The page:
CX Fallacy #10: We’ve Trained Our Employees

10CXFallacies4I recently discussed how organizations that want to improve their customer experience will need to evolve from superficial changes (fluff) to operational transformation (tough). As part of making this shift from fluff to tough, companies will need to shed some of popular myths and fallacies about CX. These myths may hold true in early stage of maturity, but they fall flat as organizations expand their CX efforts. To help in the process, I’ve assembled the top 10 CX Fallacies.

CX Fallacy #10: We’ve Trained Our Employees

While employees may have gone through some “training,” they are never “trained.” Thinking about CX training (or any training) as a milestone is dangerous. The goal isn’t to complete some training sessions, but to get people to behave in a way that’s consistent with fulfilling your organization’s brand promises. This requires ongoing communications and reinforcement, in addition to the periodic refreshment of some training modules.

Keep in mind that companies throw a lot of information at employees, so it’s easy for them to forget what they’ve seen in training or to think that it’s no longer relevant. Also, there are always new people entering the organization who have not been exposed to some of the training.

Here are some recommendations for shedding this fallacy:

  • Assume people will forget (or ignore). If you assume that employees will forget or ignore what they’ve learned as soon as they leave training, then you will have the right attitude about what you need to do.
  • Focus on ongoing learning. Rather than thinking about delivering training, think about enabling ongoing employee learning. Identify the things that you want employees to know, believe, and do­, and then find ways to reinforce those specific things across multiple mechanisms.
  • Continuously tailor training. Don’t just repeat the same training over and over. Instead, develop measurements to track the areas of training that are most needed by each employee or group of employees. As much as possible, deliver training that aligns with these gaps.
  • Help managers reinforce the application of learning. One of the most important elements of learning is on-the-job reinforcement. Nothing crushes the value from CX training than having managers deliver conflicting messages. Make sure that managers understand their role and are equipped in supporting the learning of their employees.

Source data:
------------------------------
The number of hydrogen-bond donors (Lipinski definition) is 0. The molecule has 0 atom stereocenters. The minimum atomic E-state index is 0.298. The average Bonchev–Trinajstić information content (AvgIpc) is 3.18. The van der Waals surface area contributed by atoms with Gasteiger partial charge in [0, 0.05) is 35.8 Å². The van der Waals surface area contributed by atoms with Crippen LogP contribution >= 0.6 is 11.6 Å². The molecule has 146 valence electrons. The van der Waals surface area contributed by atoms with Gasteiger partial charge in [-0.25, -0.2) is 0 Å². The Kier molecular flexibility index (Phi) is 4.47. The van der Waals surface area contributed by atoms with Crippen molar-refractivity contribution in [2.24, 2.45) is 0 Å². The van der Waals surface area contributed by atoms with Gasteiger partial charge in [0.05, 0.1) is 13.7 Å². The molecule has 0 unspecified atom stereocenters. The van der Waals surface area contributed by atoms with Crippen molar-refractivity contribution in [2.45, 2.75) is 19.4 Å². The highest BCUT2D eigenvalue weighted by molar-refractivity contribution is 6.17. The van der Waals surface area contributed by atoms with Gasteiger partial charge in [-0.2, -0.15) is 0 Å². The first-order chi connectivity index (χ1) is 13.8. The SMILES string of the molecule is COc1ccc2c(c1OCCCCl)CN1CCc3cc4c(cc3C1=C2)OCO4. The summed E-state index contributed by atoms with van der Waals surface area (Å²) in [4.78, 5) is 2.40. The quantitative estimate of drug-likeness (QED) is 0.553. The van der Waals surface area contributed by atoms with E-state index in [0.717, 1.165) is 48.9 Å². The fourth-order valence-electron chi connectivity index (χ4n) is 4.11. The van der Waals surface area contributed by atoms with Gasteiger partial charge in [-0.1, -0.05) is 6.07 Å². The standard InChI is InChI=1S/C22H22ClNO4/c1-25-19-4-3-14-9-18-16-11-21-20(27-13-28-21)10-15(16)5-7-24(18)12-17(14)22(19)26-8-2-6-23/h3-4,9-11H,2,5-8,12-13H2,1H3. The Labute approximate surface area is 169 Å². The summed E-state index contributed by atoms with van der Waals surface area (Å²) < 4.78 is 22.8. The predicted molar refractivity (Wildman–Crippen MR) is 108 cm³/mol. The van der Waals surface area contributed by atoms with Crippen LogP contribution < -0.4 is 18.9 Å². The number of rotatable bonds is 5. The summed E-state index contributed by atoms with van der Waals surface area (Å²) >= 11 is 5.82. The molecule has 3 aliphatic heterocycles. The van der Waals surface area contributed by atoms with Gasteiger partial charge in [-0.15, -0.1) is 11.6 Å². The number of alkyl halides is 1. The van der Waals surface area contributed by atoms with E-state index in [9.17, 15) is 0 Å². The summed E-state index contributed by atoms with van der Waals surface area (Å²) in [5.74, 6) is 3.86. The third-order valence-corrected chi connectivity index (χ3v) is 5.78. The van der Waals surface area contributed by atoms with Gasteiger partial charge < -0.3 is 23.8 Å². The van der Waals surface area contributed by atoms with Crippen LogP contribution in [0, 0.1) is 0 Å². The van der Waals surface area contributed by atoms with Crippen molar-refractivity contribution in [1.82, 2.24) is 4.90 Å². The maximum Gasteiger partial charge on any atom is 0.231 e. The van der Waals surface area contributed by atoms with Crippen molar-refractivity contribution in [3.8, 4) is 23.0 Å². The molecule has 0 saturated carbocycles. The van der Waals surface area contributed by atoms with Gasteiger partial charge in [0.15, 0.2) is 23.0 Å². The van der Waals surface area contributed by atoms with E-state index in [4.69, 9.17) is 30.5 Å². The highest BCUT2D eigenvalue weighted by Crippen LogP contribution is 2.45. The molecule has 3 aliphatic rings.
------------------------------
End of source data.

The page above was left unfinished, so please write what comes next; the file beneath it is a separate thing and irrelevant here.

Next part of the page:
The bottom line: It’s about ongoing learning, not training.

About Bruce Temkin, CCXP
I am a customer experience transformist, helping large organizations improve business results by changing how they deal with customers. As part of this focus, I examine strategy, culture, interaction design, customer service, branding and leadership practices. I am also a fanatical student of business, so this blog provides an outlet for sharing insights from my ongoing educational journey. Simply put, I am passionate about spotting emerging best practices and helping companies master them. And, as many people know, I love to speak about these topics in almost any forum. My “title” is Managing Partner of the Temkin Group, a customer experience research and consulting firm that helps organizations become more customer-centric. Our goal is simple: accelerate the path to delighting customers. I am also the co-founder and Emeritus Chair of the Customer Experience Professionals Association (CXPA.org), a non-profit organization dedicated to the success of CX professionals.

3 Responses to CX Fallacy #10: We’ve Trained Our Employees

  1. mcgntr says:

    Absolutely agree! Reminds me of Mager’s saying..if telling were teaching we’d all be so smart we couldn’t stand it. Ongoing is the key word — it is easy for employees to become overwhelmed with ‘knowledge’ demands, daily customer and peer demands — Ongoing learning bolsters employee confidence and helps them meet those daily demands. Thanks Bruce

  2. I’d add that learning is a mix of hearing, reading, and experience so it’s critical in anything to really do all three as different people learn different ways and when you use all three then they retain more. But, I agree…there is no train once and move on strategy that works.

  3. Jeff Toister says:

    A study by the Zenger Folkman group published way back in 2005 found that most companies approach training with this mix of time, money, and resources:

    Prep: 10%
    Training: 85%
    Follow-up: 5%

    Intuitively, this just looks wrong. The study also estimated the actual impact of each stage:

    Prep: 26%
    Training: 24%
    Follow-up: 50%

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